NEW YORK (Reuters) - When Charles Schwab Corp (SCHW.N) customers call in, there is one thing they consistently seek: Help.
That is according to Neesha Hathi, who heads client experience and digital platforms for individual investors at Schwab. Client questions, she said, include: “Help me understand the markets; Help me understand what the political environment is going to do; Help me understand how to be diversified; Help me understand how this portfolio will help me against my own personal goals.”
Those calls for help explain why Schwab, like many traditional financial firms, has embraced digital offerings while still maintaining a large staff of human financial consultants. The robots - at least so far - cannot answer calls from panicked clients about central bank policy, interest rates or geopolitics.
At the Reuters Global Wealth Summit in New York this week, executives from several other firms, including Morgan Stanley (MS.N), Bank of New York Mellon Corp (BK.N), LPL Financial Holdings Inc (LPLA.O) and Northern Trust Corp (NTRS.O), offered similar views that the future of financial technology will follow a so-called “cyborg” hybrid model of human and machine interaction.
The firms spoke at a time when many in the industry are watching the rise of robo-adviser companies like Betterment LLC and Wealthfront Inc, which rely heavily on automated investment tools. Speaking at the summit on Tuesday, Betterment Chief Executive Jon Stein set a goal of hitting $1 trillion in assets under management, from $4.8 billion currently.
Meanwhile, the larger companies are spending heavily on new digital platforms and making or considering acquisitions to ensure they are at the cutting edge of wealth management.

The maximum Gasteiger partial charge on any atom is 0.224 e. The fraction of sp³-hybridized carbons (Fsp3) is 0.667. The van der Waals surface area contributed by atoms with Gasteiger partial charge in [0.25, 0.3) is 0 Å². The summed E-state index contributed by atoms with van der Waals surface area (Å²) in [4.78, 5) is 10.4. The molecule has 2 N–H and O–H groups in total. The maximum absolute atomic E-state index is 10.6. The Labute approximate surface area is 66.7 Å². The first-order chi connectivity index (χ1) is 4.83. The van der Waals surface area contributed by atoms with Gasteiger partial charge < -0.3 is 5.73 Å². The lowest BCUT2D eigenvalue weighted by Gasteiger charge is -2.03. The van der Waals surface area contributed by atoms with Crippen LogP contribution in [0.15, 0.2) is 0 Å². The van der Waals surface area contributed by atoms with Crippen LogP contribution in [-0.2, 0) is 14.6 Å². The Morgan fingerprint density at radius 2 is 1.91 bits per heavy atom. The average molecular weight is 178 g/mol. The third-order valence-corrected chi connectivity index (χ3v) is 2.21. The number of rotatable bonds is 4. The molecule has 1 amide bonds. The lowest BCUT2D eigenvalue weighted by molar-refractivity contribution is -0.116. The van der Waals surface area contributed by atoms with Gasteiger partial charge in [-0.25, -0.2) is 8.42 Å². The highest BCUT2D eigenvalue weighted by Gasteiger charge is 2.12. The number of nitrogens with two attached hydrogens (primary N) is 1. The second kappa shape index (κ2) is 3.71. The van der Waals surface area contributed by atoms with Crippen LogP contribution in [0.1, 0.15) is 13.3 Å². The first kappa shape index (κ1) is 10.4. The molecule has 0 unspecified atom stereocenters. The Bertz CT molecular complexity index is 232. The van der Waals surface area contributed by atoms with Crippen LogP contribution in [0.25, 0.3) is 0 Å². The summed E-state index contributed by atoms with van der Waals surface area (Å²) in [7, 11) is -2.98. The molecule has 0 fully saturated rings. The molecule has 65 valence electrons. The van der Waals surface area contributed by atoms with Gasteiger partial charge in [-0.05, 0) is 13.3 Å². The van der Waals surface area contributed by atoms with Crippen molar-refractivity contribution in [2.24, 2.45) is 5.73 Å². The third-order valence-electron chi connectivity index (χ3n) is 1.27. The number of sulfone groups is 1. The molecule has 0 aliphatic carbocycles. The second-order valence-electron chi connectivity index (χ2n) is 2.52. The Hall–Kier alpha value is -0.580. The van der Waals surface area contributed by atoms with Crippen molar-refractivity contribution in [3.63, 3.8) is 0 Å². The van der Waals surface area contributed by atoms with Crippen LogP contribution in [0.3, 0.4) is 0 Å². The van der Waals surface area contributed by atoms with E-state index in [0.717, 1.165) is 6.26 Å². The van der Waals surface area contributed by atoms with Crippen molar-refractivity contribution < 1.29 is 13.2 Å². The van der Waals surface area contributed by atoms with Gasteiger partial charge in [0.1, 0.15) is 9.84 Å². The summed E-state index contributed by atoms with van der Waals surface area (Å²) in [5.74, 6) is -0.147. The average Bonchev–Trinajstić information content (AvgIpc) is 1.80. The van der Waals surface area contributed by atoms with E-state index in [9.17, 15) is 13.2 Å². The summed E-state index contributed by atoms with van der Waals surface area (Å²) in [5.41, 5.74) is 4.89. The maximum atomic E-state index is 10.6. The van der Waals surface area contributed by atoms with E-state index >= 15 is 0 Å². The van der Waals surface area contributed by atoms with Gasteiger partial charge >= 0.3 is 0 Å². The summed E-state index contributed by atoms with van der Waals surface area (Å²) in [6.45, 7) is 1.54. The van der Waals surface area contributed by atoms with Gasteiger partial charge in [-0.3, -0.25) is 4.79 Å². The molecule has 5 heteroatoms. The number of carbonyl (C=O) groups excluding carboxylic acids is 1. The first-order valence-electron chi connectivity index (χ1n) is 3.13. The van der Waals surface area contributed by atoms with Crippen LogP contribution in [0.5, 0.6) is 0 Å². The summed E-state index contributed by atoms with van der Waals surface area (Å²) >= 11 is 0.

All are looking to gain millennial customers, keep older clients as they grow more comfortable with mobile devices and reduce costs. Machines can also help them reach customers without enough wealth to justify expensive advice.
Katie Nixon, chief investment officer for Northern Trust Wealth Management, said the firm has found a good reception among clients for a new app that lets advisers show them the pros and cons of investment decisions and allows clients to script out their own scenarios.
“It’s nice to be able to see the trade-offs. That’s something that the industry hasn’t been particularly good at illuminating for clients,” she said.
But with all the advances, it is clear that machines still have their limits. Even the wealthiest technology entrepreneurs often are not ready to trust their investments entirely to a machine, said Don Heberle, head of wealth management for BNY Mellon.
Clients of Atherton Lane, an independent adviser it recently bought in Silicon Valley, still want to talk to a live person at times. “In all cases we still have personal interaction,” he said.
Another issue: machines cannot tend to investor emotions in a crisis, said Mark Casady, chief executive of LPL Financial, (LPLA.O) which struck a deal to use robo-adviser technology from leading asset firm BlackRock Inc (BLK.N).
“We all know the truisms that are common sense, but most consumers don’t follow them,” Casady said. Human advisers help clients apply those rules during what Casady calls “low-conviction” moments.
“People need people,” he said.
Reporting by Ross Kerber; Editing by Lauren Tara LaCapra and Dan Grebler